Do all roads lead to financial success?

April 4, 2020

This is the first page from the coming series of essays titled “Save like an American”

In 1987, American Philosopher Allen Bloom wrote a book titled The Closing of the American Mind in which he claimed that 90% of American students came to college with the assumption that there is no such thing as objective truth.  The crux of this work was to explore the concept of relativism, the idea that “Truth is what I want it to be” and juxtapose it to the idea that truth can be objective. This idea is essentially the claim that truth can exist independently of one’s opinion and reality can therefore be considered independent of human thought.  Bloom argued that the idea of the relativity of truth makes science and mathematics impossible. This is because both disciplines are highly dependent on logic and deductive reasoning. For instance, 2+2 will always equal 4, no matter how much we might wish it was 5.

This is easy to understand from a mathematical standpoint, but from a philosophical standpoint, the truth is harder to decode. As an example, if a man is walking down the street with his wife and he trips and falls, whose fault was it? The bystanders may say that the uneven ground caused the man to trip and fall. Others may still claim it was the ice that caused the man to slip. The man may claim that his wife pushed him, but can we really deny any of these realities. Perhaps the man was in the middle of a troubled marriage and wanted to believe that his wife pushed him on purpose, and who can tell him otherwise? 

Even in this example, we can still see that the truth is binary, that two realities cannot exist at the same time. Either the man slipped and fell or his wife pushed him. All other interpretations are just that. Interpretations, and clouded by human bias, they can be wrong and worse still, they can be intentionally wrong.  I believe that the most pointent example of the fallacy of relativity can be summed up in the phrase “Those who are hit by a train quickly accept the reality of objective truth.” 

The reason that I started this discussion with a piece on relative truth is because I believe that ideas have consequences. And the ideas of relative truth have impacted the financial industry and have caused millions to lose money unknowingly and necessarily.

For my first few years in the financial industry, I was exposed to numerous different financial philosophies that all seemed to be so disparate from each other. For instance, some people would tell their clients that the path to success was to be debt free. This would entail saving up big piles of money and limiting expenditures, in the hopes of paying off all accumulated debt.  Then there were other philosophies that would place great amounts of a client’s disposable income into the market. The reasoning here is to accumulate a large pile of money in order to pay or fund a dream known as retirement.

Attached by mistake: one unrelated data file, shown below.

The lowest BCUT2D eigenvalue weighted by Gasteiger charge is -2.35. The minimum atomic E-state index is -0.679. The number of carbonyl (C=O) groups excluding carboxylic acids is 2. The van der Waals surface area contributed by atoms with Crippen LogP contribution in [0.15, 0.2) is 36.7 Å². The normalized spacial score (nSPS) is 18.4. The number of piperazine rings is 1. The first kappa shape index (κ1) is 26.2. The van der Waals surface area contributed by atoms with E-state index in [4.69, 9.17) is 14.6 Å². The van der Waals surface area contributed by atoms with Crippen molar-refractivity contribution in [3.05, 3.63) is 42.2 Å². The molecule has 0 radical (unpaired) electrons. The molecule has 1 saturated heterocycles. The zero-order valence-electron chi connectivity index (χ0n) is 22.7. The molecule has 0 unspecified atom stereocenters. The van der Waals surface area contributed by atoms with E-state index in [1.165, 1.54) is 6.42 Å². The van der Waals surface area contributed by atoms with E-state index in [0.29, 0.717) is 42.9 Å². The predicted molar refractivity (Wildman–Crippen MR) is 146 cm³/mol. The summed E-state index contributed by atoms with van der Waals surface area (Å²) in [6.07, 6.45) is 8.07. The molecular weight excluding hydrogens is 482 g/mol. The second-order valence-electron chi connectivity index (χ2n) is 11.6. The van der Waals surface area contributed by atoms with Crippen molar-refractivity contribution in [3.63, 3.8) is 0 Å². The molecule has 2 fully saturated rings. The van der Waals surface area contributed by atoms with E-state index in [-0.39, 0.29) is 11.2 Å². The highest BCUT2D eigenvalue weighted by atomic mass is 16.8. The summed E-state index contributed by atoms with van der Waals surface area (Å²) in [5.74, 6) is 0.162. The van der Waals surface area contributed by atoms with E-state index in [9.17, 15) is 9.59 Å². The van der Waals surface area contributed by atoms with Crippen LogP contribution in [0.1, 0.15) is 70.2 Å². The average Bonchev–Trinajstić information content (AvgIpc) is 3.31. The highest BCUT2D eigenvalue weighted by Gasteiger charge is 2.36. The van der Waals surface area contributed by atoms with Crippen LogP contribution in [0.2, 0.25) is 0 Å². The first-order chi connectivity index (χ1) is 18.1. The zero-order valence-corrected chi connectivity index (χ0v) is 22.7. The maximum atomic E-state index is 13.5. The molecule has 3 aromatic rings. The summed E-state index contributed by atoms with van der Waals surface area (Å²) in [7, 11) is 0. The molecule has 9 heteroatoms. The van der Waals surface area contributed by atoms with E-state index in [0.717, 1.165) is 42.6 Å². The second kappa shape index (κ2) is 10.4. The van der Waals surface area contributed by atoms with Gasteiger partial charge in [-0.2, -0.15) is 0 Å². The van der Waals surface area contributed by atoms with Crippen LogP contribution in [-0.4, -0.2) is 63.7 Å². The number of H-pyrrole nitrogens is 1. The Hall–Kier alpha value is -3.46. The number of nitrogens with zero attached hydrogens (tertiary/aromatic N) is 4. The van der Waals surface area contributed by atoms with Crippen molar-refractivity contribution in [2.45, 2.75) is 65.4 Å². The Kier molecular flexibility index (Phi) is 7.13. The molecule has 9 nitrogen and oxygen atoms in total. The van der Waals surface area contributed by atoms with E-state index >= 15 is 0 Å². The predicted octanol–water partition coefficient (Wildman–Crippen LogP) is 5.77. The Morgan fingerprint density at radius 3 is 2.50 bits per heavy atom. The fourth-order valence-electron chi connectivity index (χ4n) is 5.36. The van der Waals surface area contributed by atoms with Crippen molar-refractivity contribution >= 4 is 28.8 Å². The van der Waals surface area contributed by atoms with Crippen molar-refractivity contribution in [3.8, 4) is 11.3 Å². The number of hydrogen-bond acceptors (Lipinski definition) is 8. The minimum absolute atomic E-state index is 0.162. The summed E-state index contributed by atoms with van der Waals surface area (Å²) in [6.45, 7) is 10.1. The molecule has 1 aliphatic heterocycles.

My point here is that in every bull market, it doesn’t seem to matter what philosophy you ascribe to, everyone’s a winner so long as the market ticks upward.  But what about on the other side? What happens when the market drops off overnight or over a period of weeks or months? If you’ve spent your reserves on becoming debt-free, chances are you will be forced to go back into debt to cover life expenses in troubled economic times.  My good friend Jerry Fetta used to subscribe to this theory as an adviser and had this to comment on the realities of the debt-free philosophy:

“I call this [no cash flow with lots of assets] the Anchorage number because Anchorage Alaska, where I live, is terrible about this. Everybody owns their own house, everybody owns a fourplex, yet everybody I meet with has no cash flow. If it does not have cash flow, it is not an asset. Most of the time these people are buying these assets with cash, or paying them off, or paying them down. Take this example: if he’s got two hundred fifty grand in properties that are paid for, he could actually sell those properties, and turn that property from ($250,000) to a million if he would use debt. His cash flow would be higher, he’d be able to deduct the interest off, and he would benefit from debt pay down”

The problem here is that there are so many competing financial ideas and strategies that all have real consequences on the other side- when the market tanks. However, we seem to get lulled into a sense of invincibility when there is an extended bull market and there appears to be a relativity of financial thought. That is perhaps the most destructive aspect of a market-driven financial strategy, because reality has a way of seeping through in the hard times. 

What perhaps is the most troubling aspect of this false sense of security and relativism is the reality that Americans seem to not have enough when the market contracts.  But would it bother you if you found out that no matter what happens in the market, Wall Street always wins?